We’ve all heard of ‘Leg Day’ and we know that people who are serious about their training break it down into body parts through the week. But have you ever heard of somebody embarking on ‘grip strength day’? I doubt it!

But it’s not quite a silly as it sounds. And that’s because it appears that there is a direct relationship between grip strength and heart health.

A strong or a weak grip can actually give clues as to the likelihood of heart attack, cardiovascular disease or strokes.

Some people can be very strong yet not display a particularly powerful grip, whilst others less bodily strong can remove the lid from even the most stubborn jar.

The benefits of a strong grip are not only practical but actually could well bring so much more to your overall health.

Grip strength and heart health – What’s the evidence?

Within the Prospective Urban and Rural Epidemiological Study (PURE) 142,800 adults across 17 countries had their grip strength measured by the use of a dynamometer and their health was followed for four years. Researchers from 23 universities and hospitals took part. 

Over time it was shown that each 11% decrease in grip strength was linked to a 16% higher risk of dying from any cause, 17% increased risk of dying from heart disease, a 9% higher risk of stroke and 7% greater chance of a heart attack.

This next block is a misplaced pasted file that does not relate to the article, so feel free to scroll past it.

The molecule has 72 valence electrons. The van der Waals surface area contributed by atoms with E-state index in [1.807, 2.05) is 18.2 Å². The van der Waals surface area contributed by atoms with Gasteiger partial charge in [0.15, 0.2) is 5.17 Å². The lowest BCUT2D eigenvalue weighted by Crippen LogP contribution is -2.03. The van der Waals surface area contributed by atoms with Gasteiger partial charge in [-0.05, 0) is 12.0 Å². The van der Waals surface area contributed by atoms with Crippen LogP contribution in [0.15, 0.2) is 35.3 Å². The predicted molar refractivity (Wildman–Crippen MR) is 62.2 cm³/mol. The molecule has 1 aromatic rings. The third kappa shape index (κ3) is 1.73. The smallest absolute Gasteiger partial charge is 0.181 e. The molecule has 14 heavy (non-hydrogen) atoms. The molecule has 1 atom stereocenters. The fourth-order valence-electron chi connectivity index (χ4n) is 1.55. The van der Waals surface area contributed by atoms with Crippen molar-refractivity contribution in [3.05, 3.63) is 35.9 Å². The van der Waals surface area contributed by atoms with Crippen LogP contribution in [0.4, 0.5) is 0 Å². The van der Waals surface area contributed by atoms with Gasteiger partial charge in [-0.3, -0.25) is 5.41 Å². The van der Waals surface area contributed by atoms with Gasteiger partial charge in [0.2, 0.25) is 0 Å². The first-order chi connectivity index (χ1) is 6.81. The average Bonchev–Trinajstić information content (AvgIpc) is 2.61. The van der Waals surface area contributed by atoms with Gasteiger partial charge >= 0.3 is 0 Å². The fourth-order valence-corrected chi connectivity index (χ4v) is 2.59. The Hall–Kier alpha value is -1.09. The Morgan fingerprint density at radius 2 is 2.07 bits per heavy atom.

When all other lifestyle aspects were factored in, such as smoking, age, bad diet; the link between grip strength and potentially fatal heart and circulation diseases remained compelling. 

From these tests and studies it appeared that grip strength was an even better predictor of heart disease related death than even blood pressure!


The findings were deemed credible enough to be published in eminent medical journal The Lancet.

Dr Darryl Leong from the Population Health Research Institute in Canada commented, “Grip strength could be an easy and inexpensive test to assess an individual’s risk of of death and cardiovascular disease”. 

The PURE study wasn’t groundbreaking, there have been other studies that indicated the same conclusions but PURE was the biggest such study ever undertaken. 

Interestingly the findings were consistent whether among wealthier or poorer communities and countries, lending further credence to the results.

It has also been noted that grip strength can be a useful indicator of biological health and therefore an interesting biomarker of aging.

* It should be stated that weakening grip strength was not associated with any increase in rates of diabetes, cancer or other chronic conditions. 

But why are grip strength and heart health related?

It could be that general muscle strength is a true protector against chronic medical problems and grip strength – increase and decrease – is an effective measure of this. 

With this in mind, muscle strength is tremendously good for health and not just acts of strength.

So where abnormally low muscle strength is identified (allowing for factors such as age and gender) then this might be seen as a danger sign for potential cardiovascular disease and strokes. As a result strength training exercises and programmes can be put in place. 

A grip strength test is never likely to become the definitive test when it comes to predicting heart disease, but it is certainly effective and complimentary to existing methods and could certainly be used as a viable ‘quick test’ in more deprived countries. 

Stay strong!

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